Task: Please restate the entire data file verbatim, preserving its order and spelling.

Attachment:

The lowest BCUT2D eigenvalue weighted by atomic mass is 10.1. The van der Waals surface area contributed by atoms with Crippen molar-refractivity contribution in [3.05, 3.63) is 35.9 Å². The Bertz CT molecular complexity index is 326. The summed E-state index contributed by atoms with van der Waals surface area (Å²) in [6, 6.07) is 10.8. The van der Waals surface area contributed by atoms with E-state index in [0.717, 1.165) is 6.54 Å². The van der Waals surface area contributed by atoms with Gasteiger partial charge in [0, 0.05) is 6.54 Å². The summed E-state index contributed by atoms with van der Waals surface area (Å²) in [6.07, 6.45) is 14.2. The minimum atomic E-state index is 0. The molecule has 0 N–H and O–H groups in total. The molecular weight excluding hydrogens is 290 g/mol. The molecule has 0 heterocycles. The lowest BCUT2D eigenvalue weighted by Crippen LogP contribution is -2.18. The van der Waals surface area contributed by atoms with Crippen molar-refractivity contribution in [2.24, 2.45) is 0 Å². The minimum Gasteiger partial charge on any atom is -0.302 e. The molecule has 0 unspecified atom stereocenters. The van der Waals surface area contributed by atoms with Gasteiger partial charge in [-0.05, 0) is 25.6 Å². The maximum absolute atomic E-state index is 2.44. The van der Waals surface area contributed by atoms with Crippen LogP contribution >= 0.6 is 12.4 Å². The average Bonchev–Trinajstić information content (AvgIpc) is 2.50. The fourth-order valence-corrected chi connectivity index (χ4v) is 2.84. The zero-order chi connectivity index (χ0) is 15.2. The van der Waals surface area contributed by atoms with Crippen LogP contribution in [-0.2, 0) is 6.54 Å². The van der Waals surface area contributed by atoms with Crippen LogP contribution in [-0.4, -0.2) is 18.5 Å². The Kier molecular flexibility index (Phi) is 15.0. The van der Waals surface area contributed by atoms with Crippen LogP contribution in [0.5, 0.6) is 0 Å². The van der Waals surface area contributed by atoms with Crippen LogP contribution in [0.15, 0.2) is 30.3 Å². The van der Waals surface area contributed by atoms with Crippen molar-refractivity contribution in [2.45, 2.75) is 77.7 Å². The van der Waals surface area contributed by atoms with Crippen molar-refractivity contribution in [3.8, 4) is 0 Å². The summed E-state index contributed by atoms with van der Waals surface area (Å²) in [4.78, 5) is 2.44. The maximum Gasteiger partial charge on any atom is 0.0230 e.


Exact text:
The lowest BCUT2D eigenvalue weighted by atomic mass is 10.1. The van der Waals surface area contributed by atoms with Crippen molar-refractivity contribution in [3.05, 3.63) is 35.9 Å². The Bertz CT molecular complexity index is 326. The summed E-state index contributed by atoms with van der Waals surface area (Å²) in [6, 6.07) is 10.8. The van der Waals surface area contributed by atoms with E-state index in [0.717, 1.165) is 6.54 Å². The van der Waals surface area contributed by atoms with Gasteiger partial charge in [0, 0.05) is 6.54 Å². The summed E-state index contributed by atoms with van der Waals surface area (Å²) in [6.07, 6.45) is 14.2. The minimum atomic E-state index is 0. The molecule has 0 N–H and O–H groups in total. The molecular weight excluding hydrogens is 290 g/mol. The molecule has 0 heterocycles. The lowest BCUT2D eigenvalue weighted by Crippen LogP contribution is -2.18. The van der Waals surface area contributed by atoms with Crippen molar-refractivity contribution in [2.24, 2.45) is 0 Å². The minimum Gasteiger partial charge on any atom is -0.302 e. The molecule has 0 unspecified atom stereocenters. The van der Waals surface area contributed by atoms with Gasteiger partial charge in [-0.05, 0) is 25.6 Å². The maximum absolute atomic E-state index is 2.44. The van der Waals surface area contributed by atoms with Crippen LogP contribution >= 0.6 is 12.4 Å². The average Bonchev–Trinajstić information content (AvgIpc) is 2.50. The fourth-order valence-corrected chi connectivity index (χ4v) is 2.84. The zero-order chi connectivity index (χ0) is 15.2. The van der Waals surface area contributed by atoms with Crippen LogP contribution in [-0.2, 0) is 6.54 Å². The van der Waals surface area contributed by atoms with Crippen LogP contribution in [-0.4, -0.2) is 18.5 Å². The Kier molecular flexibility index (Phi) is 15.0. The van der Waals surface area contributed by atoms with Crippen LogP contribution in [0.5, 0.6) is 0 Å². The van der Waals surface area contributed by atoms with Crippen LogP contribution in [0.15, 0.2) is 30.3 Å². The van der Waals surface area contributed by atoms with Crippen molar-refractivity contribution in [2.45, 2.75) is 77.7 Å². The van der Waals surface area contributed by atoms with Crippen molar-refractivity contribution in [3.8, 4) is 0 Å². The summed E-state index contributed by atoms with van der Waals surface area (Å²) in [4.78, 5) is 2.44. The maximum Gasteiger partial charge on any atom is 0.0230 e.